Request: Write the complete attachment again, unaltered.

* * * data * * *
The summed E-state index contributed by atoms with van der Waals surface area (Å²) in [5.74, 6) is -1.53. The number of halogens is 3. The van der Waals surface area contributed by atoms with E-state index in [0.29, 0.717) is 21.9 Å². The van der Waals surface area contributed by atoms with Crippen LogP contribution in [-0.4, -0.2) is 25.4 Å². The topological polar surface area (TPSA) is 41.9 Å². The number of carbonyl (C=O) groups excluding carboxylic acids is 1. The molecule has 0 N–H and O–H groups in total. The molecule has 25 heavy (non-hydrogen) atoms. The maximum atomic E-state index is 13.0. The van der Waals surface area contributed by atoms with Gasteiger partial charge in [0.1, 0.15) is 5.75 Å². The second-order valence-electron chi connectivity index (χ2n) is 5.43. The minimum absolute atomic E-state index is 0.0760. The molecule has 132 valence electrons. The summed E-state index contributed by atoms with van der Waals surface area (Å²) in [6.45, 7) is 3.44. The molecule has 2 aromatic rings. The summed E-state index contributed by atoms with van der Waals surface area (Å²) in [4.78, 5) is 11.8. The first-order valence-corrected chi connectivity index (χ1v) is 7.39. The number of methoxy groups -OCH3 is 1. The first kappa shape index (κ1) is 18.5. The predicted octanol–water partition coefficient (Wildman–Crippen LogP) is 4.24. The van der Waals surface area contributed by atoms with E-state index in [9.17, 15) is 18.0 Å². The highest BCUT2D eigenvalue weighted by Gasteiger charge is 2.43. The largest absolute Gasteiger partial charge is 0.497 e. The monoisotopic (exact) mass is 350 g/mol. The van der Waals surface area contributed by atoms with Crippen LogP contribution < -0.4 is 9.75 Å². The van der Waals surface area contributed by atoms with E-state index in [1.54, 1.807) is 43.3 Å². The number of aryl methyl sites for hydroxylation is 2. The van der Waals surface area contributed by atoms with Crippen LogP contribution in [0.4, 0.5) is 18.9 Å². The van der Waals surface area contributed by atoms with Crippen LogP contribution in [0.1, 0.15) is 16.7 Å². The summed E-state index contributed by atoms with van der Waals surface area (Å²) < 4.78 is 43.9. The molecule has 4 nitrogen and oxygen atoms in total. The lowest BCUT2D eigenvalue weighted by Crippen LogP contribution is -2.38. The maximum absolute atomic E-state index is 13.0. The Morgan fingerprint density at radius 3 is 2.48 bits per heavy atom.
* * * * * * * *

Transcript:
The summed E-state index contributed by atoms with van der Waals surface area (Å²) in [5.74, 6) is -1.53. The number of halogens is 3. The van der Waals surface area contributed by atoms with E-state index in [0.29, 0.717) is 21.9 Å². The van der Waals surface area contributed by atoms with Crippen LogP contribution in [-0.4, -0.2) is 25.4 Å². The topological polar surface area (TPSA) is 41.9 Å². The number of carbonyl (C=O) groups excluding carboxylic acids is 1. The molecule has 0 N–H and O–H groups in total. The molecule has 25 heavy (non-hydrogen) atoms. The maximum atomic E-state index is 13.0. The van der Waals surface area contributed by atoms with Gasteiger partial charge in [0.1, 0.15) is 5.75 Å². The second-order valence-electron chi connectivity index (χ2n) is 5.43. The minimum absolute atomic E-state index is 0.0760. The molecule has 132 valence electrons. The summed E-state index contributed by atoms with van der Waals surface area (Å²) in [6.45, 7) is 3.44. The molecule has 2 aromatic rings. The summed E-state index contributed by atoms with van der Waals surface area (Å²) in [4.78, 5) is 11.8. The first-order valence-corrected chi connectivity index (χ1v) is 7.39. The number of methoxy groups -OCH3 is 1. The first kappa shape index (κ1) is 18.5. The predicted octanol–water partition coefficient (Wildman–Crippen LogP) is 4.24. The van der Waals surface area contributed by atoms with E-state index in [9.17, 15) is 18.0 Å². The highest BCUT2D eigenvalue weighted by Gasteiger charge is 2.43. The largest absolute Gasteiger partial charge is 0.497 e. The monoisotopic (exact) mass is 350 g/mol. The van der Waals surface area contributed by atoms with Crippen LogP contribution < -0.4 is 9.75 Å². The van der Waals surface area contributed by atoms with E-state index in [1.54, 1.807) is 43.3 Å². The number of aryl methyl sites for hydroxylation is 2. The van der Waals surface area contributed by atoms with Crippen LogP contribution in [0.4, 0.5) is 18.9 Å². The van der Waals surface area contributed by atoms with Crippen LogP contribution in [0.1, 0.15) is 16.7 Å². The summed E-state index contributed by atoms with van der Waals surface area (Å²) < 4.78 is 43.9. The molecule has 4 nitrogen and oxygen atoms in total. The lowest BCUT2D eigenvalue weighted by Crippen LogP contribution is -2.38. The maximum absolute atomic E-state index is 13.0. The Morgan fingerprint density at radius 3 is 2.48 bits per heavy atom.